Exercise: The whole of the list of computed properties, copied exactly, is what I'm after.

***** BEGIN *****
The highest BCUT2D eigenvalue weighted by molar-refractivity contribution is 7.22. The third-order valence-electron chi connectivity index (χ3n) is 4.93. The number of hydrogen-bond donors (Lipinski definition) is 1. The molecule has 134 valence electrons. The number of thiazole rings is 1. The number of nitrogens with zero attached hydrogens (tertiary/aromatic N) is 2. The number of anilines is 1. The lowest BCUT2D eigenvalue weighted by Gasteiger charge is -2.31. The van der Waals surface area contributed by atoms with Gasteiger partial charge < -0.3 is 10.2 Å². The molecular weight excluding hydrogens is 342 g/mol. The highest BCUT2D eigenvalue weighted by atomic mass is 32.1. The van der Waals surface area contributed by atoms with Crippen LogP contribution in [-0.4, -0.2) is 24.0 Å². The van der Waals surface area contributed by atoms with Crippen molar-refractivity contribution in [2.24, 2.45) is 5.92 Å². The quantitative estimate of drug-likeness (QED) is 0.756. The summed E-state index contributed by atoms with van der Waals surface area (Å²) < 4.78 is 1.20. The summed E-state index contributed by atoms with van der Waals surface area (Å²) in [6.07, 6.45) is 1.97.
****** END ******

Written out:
The highest BCUT2D eigenvalue weighted by molar-refractivity contribution is 7.22. The third-order valence-electron chi connectivity index (χ3n) is 4.93. The number of hydrogen-bond donors (Lipinski definition) is 1. The molecule has 134 valence electrons. The number of thiazole rings is 1. The number of nitrogens with zero attached hydrogens (tertiary/aromatic N) is 2. The number of anilines is 1. The lowest BCUT2D eigenvalue weighted by Gasteiger charge is -2.31. The van der Waals surface area contributed by atoms with Gasteiger partial charge < -0.3 is 10.2 Å². The molecular weight excluding hydrogens is 342 g/mol. The highest BCUT2D eigenvalue weighted by atomic mass is 32.1. The van der Waals surface area contributed by atoms with Crippen LogP contribution in [-0.4, -0.2) is 24.0 Å². The van der Waals surface area contributed by atoms with Crippen molar-refractivity contribution in [2.24, 2.45) is 5.92 Å². The quantitative estimate of drug-likeness (QED) is 0.756. The summed E-state index contributed by atoms with van der Waals surface area (Å²) < 4.78 is 1.20. The summed E-state index contributed by atoms with van der Waals surface area (Å²) in [6.07, 6.45) is 1.97.